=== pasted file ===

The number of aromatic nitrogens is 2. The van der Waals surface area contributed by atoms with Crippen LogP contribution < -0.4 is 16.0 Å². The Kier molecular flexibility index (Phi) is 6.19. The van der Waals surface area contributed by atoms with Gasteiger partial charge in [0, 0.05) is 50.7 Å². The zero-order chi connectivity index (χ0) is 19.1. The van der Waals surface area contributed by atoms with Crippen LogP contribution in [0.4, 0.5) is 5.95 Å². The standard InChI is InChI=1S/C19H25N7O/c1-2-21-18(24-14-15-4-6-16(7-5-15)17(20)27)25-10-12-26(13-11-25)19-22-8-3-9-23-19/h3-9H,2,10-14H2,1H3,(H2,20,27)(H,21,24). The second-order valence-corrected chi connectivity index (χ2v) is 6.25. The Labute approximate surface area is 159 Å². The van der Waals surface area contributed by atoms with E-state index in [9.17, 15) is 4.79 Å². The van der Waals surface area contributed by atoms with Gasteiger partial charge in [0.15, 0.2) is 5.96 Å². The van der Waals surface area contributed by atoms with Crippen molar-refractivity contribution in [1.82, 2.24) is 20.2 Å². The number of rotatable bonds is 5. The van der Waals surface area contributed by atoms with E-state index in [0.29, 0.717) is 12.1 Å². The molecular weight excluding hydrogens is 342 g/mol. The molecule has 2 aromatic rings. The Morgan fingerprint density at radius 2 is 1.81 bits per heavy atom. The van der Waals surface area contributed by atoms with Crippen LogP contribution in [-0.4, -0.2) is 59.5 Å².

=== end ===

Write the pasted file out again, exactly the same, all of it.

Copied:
The number of aromatic nitrogens is 2. The van der Waals surface area contributed by atoms with Crippen LogP contribution < -0.4 is 16.0 Å². The Kier molecular flexibility index (Phi) is 6.19. The van der Waals surface area contributed by atoms with Gasteiger partial charge in [0, 0.05) is 50.7 Å². The zero-order chi connectivity index (χ0) is 19.1. The van der Waals surface area contributed by atoms with Crippen LogP contribution in [0.4, 0.5) is 5.95 Å². The standard InChI is InChI=1S/C19H25N7O/c1-2-21-18(24-14-15-4-6-16(7-5-15)17(20)27)25-10-12-26(13-11-25)19-22-8-3-9-23-19/h3-9H,2,10-14H2,1H3,(H2,20,27)(H,21,24). The second-order valence-corrected chi connectivity index (χ2v) is 6.25. The Labute approximate surface area is 159 Å². The van der Waals surface area contributed by atoms with E-state index in [9.17, 15) is 4.79 Å². The van der Waals surface area contributed by atoms with Gasteiger partial charge in [0.15, 0.2) is 5.96 Å². The van der Waals surface area contributed by atoms with Crippen molar-refractivity contribution in [1.82, 2.24) is 20.2 Å². The number of rotatable bonds is 5. The van der Waals surface area contributed by atoms with E-state index in [0.29, 0.717) is 12.1 Å². The molecular weight excluding hydrogens is 342 g/mol. The molecule has 2 aromatic rings. The Morgan fingerprint density at radius 2 is 1.81 bits per heavy atom. The van der Waals surface area contributed by atoms with Crippen LogP contribution in [-0.4, -0.2) is 59.5 Å².